‘The Dog’: Documentary of the Real Life ‘Dog’ John Wojtowicz

Wojtowicz

It was a hot summer day on August 22, 1972 and 27-year-old Italian New Yorker John Stanley Wojtowicz was about go down in the annals of criminal and pop culture history as the man who spawned the film based on the true events of that hot summer day.  The film was Sidney Lumet’s Dog Day Afternoon, and John Wojtowicz was fluently portrayed by none other than Al Pacino.

Released on September 12, 1975, three years after the real-life cops and robbers sideshow took center stage, Dog Day Afternoon became all the rage. Al Pacino was still on fire from his previous film The Godfather, and now he bore quite a remarkable resemble to the real life bank robber John Wojtowicz.

Just who was John Wojtowicz?  After seeing the film documentary The Dog, there may be just a tad of ambiguity about who John Wojtowicz is, but for the most part, it’s an unadulterated testament to the life of a man who was admittedly a sexual pervert.  Wojtowicz in his own words candidly reveals himself and the history that led up to that fateful day in August 1972.

Directed by Allison Berg and Frank Keraudren, The Dog documents the botched robbery, the life of John Wojtowicz, and the effect the robbery ultimately had on the lives of his loved ones.  From his wife and mother of his children, Carmen, to his mother, Terry, to Liz,  the transsexual Wojotowicz was allegedly robbing the bank for.

The documentary opens with commentary from the post-prison-years of Wojtowicz’s life.  Wojtowicz is engaging and amusing to behold.  That being said, it could also be noted that Wojtowicz, in summary, is as well narcissistic and perhaps sociopathically unapologetic for his deed.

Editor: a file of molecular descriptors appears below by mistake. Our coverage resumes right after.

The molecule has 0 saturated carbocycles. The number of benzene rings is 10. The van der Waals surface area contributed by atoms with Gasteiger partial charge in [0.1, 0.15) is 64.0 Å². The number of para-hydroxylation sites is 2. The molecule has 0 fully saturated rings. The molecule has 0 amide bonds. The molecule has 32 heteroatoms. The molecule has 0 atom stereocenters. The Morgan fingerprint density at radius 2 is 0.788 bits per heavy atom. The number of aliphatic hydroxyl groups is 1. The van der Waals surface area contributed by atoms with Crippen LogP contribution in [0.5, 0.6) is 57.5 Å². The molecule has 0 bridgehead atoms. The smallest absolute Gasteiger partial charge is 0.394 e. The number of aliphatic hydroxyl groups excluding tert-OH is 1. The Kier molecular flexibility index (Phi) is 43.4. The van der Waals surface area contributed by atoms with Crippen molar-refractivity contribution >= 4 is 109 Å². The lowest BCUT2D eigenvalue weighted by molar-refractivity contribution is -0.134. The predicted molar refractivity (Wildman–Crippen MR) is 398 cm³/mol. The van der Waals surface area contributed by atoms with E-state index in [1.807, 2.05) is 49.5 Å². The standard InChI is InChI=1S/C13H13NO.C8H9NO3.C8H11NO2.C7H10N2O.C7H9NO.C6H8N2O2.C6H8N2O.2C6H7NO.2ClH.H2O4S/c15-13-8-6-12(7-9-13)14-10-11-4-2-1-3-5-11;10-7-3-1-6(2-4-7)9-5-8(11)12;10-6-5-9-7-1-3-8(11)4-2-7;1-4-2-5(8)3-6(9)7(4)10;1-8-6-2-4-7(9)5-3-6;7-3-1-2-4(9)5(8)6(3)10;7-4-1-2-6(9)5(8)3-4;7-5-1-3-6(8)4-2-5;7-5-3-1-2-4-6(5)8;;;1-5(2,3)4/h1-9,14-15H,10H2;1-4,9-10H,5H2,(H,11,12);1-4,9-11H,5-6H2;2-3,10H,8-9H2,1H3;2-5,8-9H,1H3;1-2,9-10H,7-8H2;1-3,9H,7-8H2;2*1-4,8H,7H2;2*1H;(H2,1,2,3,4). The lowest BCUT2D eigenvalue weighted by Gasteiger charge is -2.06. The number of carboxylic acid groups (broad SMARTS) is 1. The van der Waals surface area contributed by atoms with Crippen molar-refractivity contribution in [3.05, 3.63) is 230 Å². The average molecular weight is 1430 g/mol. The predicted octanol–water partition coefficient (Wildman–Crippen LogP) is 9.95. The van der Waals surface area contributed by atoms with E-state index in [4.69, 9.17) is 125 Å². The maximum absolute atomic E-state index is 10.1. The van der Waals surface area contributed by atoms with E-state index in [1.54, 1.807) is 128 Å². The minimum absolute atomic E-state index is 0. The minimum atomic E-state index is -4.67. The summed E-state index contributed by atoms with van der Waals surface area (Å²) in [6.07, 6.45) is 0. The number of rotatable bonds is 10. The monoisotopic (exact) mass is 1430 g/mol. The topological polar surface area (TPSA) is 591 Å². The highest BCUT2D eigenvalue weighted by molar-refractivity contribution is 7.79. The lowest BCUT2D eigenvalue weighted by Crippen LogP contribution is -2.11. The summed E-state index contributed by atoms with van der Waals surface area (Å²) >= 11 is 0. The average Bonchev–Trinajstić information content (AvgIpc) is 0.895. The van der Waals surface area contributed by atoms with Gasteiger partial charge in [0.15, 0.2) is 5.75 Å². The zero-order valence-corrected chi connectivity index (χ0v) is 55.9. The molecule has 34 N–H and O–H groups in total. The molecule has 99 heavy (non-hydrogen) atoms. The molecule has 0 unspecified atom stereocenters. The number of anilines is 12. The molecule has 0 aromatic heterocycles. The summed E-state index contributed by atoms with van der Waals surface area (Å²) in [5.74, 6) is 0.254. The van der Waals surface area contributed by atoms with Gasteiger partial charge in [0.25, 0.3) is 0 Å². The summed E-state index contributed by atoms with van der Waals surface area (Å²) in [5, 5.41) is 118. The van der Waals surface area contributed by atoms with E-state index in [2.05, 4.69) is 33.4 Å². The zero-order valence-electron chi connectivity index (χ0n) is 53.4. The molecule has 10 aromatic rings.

It is common knowledge that the real life Wojtowicz robbed the Brooklyn Chase Manhattan bank on Avenue P and E. Third St. because he wanted to buy a sex change operation for his wife Liz.   A year prior John and Liz (born Ernest Aron) had a gay wedding ceremony even though John was already legally married to Carmen Bifulco, whom he had split from in 1969.

The Dog goes on to reveal via Liz that there was another aspect of John’s life that spawned the 14 hour robbery and police stand-off, and that aspect was an unpaid Mob debt.  Wojtowicz however,  never at all makes note of any such event in his life.

This documentary might render viewers a tad nostalgic and prompt a trip to the video store to revisit the Academy Award winning film.  Dog Day Afternoon took the Academy Award for Best Writing / Original Screenplay (Frank Pierson), and was nominated in the categories of Best Actor  (Al Pacino), Best Supporting Actor (Chris Sarandon as the transsexual), Best Director (Sidney Lumet), and Best Film Editing (DeDe Allen).

Berg and Keraudren focus mainly on Wojtowicz’s commentary.  Wojtowicz finds it not at difficult to talk about himself.  He’s quick to note his attributes as well as his faults and failings.  Reminiscent of a Shakespearean soliloquy, Wojtowicz  speaks of his attachment to love and asserts that a human being can indeed love more than one person.  Wojtowicz also asserts that if a person really loves someone they will do anything to help them.

To counter Wojtowicz’s commentary, Berg and Keraudren neatly constructs commentary from Wojtowicz’s loving mother Terry who accepted her son’s homosexuality even though she did not really approve of or understand it. Viewers are introduced to Wojtowicz’s tumultuous prison years where he met his next lover George,  and his post prison years where he begins to capitalize on his life as the real-life “Dog.”

Most notably and yet with subtlety, this production reveals a duality of Wojtowicz’s character.  While Liz wholeheartedly and sincerely reveals  one aspect of Wojtowicz’s character, it curiously conflicts with a statement which is later adamantly asserted by his wife Carmen.  In the end, the viewer is left with the question of which assertion is accurate.  perhaps it is a mere reflection of the confliction and affliction within the psyche of John Wojtowicz.

The Dog is in limited release in selected theaters. It runs 100 minutes. While the film is not rated, it should be kept in mind that this film documents adult sexuality and it is not suitable for children.

The Dog rates four out of five stars.

Review by Janet Walters Levite

Sources:
DrafthouseFilms / The Dog

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